That's what I call narcissistic writing, and here's an example: the writing of the late William F. Buckley. "I"'s crop up inevitably in any first person narrative, but Buckley often pushes his "I" to the fore one, two, and three times a line:
So I assembled most of the crew. This time I would take her to Mexico. During that trip I decided on its completion I would experiment with a crewless boat. I would cut expenses...
After a run of "I"'s like that, a good writer might find a way to put himself second in an upcoming sentence, for instance:
Reggie and I talked about it on the Mexican trip.
Not Buckley! His "I" must lead, must dictate:
I talked to Reggie about it during the Mexican trip.
—and his crew had better enjoy being dictated to:
"...At what time do we meet at my suite, Tony? Very good, Tony. 7 pm is not 7:30 pm, is it Reggie?" Of course, when you say things in that tone of voice, it pays to make the schoolmasterliness hyperbolic, in which case it is accepted in good humor. I mean, accepted in good humor by the kind of people I sail with, who are all splendid, having in common their recognition of my unique qualities.
Page after page this "I" marches by the reader in pompous parade. Buckley makes sure we know "I" is no ordinary fellow. He's an American aristocrat, pampered as a child, wealthy all his life, though he proudly relates his penny pinching:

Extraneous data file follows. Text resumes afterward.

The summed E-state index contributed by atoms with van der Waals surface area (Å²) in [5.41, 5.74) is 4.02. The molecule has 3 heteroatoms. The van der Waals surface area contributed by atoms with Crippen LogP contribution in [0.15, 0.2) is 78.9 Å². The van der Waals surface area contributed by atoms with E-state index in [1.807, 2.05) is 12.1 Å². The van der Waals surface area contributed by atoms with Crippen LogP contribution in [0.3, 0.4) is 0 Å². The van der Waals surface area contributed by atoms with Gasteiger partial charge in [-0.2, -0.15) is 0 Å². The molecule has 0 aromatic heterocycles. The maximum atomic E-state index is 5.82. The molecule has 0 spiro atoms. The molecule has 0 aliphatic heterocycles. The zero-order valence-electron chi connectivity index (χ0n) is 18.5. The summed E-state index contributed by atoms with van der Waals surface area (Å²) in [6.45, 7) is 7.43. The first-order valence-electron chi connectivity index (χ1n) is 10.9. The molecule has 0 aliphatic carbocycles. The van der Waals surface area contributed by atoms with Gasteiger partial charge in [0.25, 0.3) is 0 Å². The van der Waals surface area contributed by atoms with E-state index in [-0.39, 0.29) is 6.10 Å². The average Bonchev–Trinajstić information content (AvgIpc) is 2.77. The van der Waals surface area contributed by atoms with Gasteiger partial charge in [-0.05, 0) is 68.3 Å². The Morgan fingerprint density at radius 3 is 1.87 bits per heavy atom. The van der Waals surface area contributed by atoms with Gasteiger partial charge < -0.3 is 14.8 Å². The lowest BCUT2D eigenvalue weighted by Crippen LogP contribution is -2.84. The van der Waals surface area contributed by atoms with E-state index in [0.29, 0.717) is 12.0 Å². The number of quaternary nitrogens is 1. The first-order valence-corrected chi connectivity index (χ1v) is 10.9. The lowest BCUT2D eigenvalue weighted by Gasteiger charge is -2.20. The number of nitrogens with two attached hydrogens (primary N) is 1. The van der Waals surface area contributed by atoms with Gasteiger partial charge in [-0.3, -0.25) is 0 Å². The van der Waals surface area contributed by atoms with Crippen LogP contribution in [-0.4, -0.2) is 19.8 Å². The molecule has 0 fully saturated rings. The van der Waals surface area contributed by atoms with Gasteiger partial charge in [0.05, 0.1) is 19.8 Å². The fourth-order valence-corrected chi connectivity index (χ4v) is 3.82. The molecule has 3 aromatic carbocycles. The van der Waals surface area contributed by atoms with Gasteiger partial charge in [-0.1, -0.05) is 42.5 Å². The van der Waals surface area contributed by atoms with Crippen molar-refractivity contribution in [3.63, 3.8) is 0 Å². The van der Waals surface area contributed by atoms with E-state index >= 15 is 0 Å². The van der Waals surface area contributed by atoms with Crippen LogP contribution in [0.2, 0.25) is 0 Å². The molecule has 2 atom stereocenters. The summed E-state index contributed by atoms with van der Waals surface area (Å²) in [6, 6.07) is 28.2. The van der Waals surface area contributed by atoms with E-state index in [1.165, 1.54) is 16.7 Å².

...I had undertaken to provision the wine cellar of the Sealestial. This is a very serious business. On the one hand, money is very definitely a consideration. Anyone can provision a wine cellar successfully by averaging ten or fifteen dollars per bottle. My aim was to average $3.50 per bottle, and I can report that superb wines were drunk for twenty-nine days...
"I" has intimate suppers with Charlie Chaplin. Beside his yacht and his houses in Connecticut and New York, he has a house in Switzerland, "(which is where I write my books)"—the parentheses stand like castle walls to exclude the reader from "I"'s privileged precincts. Even when Buckley's "I" writes about God, he insists on center stage. After starting a book titled "Why I Am Still a Catholic"—
I came disconsolately to a decision to abandon the project...despairing over the reading and studying I wished to do and had no time to schedule. I returned the publisher his advance payment, put away the copious notes I had taken, filed away the only chapter I had actually written (it survives, slightly altered, as the opening chapter of this book), and then proceeded to feel lousy about my capitulation. The reason for this you can probably guess: I felt I owed something to God.
Speaking as one reader "you," no, I hadn't guessed why Buckley felt he owed something to God—his pompous "I" parade had already so bored me that I didn't care enough to guess!
Narcissistic writing bores readers because narcissistic authors love themselves more than their readers. They don't write, they preen; instead of holding a mirror up to nature, they hold a mirror up to themselves. Under all their prose, whatever its apparent subject or argument, runs a monotonous subtext: "Look at me, aren't I wonderful?" This self-centered pose may charm readers who, like Buckley's crew, find it good politics to laugh at the wealthy captain's jokes. Yet time does not favor the fatuous, and soon enough narcissistic writing smirks its final smirk and rests in peace forever, the willing victim of its own self-absorption.